New UH Stem Center for Professional Learning Takes Aim at State, National Crisis

New UH Stem Center for Professional Learning Takes Aim at State, National Crisis
Physics Professor Rebecca Forrest Co-Principal Investigator of $400,000 Collaborative Grant

Courtney Timmons
Courtney Timmons, a physics teacher at Eisenhower High School in Aldine ISD, works on an experiment exploring Newton's laws of motion during the summer institute led by UH’s Department of Physics.
That U.S. students are falling behind their international counterparts in the areas of science, technology, engineering and math (STEM) is not new. A University of Houston center that takes aim at improving STEM teacher content knowledge and teaching strategies is.

The UH Center for STEM Teacher Professional Learning provides faculty-led professional development to STEM teachers from kindergarten through 12th grade. The center is a collaboration of the College of Natural Sciences and Mathematics, Cullen College of Engineering, and the College of Education.

Supporting STEM Educators

UH was one of three universities selected by the Texas Higher Education Coordinating Board to establish such a center with a two-year, $400,000 grant.

“The center will coordinate and conduct research in best practices in STEM education and provide tools and support to STEM educator preparation programs,” said education professor and center director Wallace Dominey. “The UH center leverages the expertise of UH faculty in the College of Education, the College of Natural Sciences and Mathematics and the Cullen College of Engineering.”

Dominey along with physics Professor Rebecca Forrest and engineering Professor Fritz Claydon will serve as the principal investigators on the two-year grant.

“This program grew out of the two-year grant that Physics professor Margaret Cheung and Wallace Dominey received from the Texas Teacher Quality Grant Program to improve training of high school physics teachers,” Forrest said. “That success led to this Center, which is allowing for collaboration on best teaching practices in K-12 STEM education, as well as at the university level.”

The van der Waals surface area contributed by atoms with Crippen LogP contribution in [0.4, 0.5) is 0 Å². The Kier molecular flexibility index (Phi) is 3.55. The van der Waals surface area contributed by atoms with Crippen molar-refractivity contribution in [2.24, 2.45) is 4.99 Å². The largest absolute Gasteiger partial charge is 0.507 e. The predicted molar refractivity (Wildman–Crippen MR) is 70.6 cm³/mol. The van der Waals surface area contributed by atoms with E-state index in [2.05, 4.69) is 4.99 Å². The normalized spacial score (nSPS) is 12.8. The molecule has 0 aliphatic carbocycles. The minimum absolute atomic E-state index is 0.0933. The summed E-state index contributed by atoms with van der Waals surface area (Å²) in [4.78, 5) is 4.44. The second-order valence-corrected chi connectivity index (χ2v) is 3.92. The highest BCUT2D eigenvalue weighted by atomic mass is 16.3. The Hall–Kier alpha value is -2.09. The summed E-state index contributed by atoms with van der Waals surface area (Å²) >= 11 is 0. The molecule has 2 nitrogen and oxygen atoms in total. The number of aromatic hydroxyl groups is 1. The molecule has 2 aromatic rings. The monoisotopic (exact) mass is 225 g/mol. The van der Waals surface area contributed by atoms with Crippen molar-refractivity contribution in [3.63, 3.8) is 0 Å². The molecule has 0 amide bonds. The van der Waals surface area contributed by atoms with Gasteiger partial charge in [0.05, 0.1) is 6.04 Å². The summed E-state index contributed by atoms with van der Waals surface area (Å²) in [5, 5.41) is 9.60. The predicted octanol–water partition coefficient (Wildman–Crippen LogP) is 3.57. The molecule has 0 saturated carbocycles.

High School Physics Teachers First to Participate in Training

The center will provide 120 hours of teacher professional development each year. A group of Houston area high school physics teachers began their studies this summer with an institute led by UH physics faculty. Included were opportunities for participants to explore UH research labs, coupled with follow-up sessions to be held throughout the academic year.

“Most high school physics teachers did not major or minor in physics,” Dominey said. “Center training is an opportunity for teachers to improve their physics content knowledge, while also improving their instructional strategies.”

In addition to providing teacher trainings, the center will assist in making UH STEM undergraduate courses more discovery based. Center faculty will also conduct research on “best practices” in STEM education with particular emphasis on diverse learners, such as students with limited English proficiency.

“The key to our nation's response to the crisis in STEM education is to meet the needs of diverse students as the U.S. population becomes more and more diverse. As the most ethnically diverse research university in the U.S., UH is ideally suited to take up this challenge,” Dominey said.

- Marisa Ramirez, University Communication, with additional information provided by College of Natural Sciences and Mathematics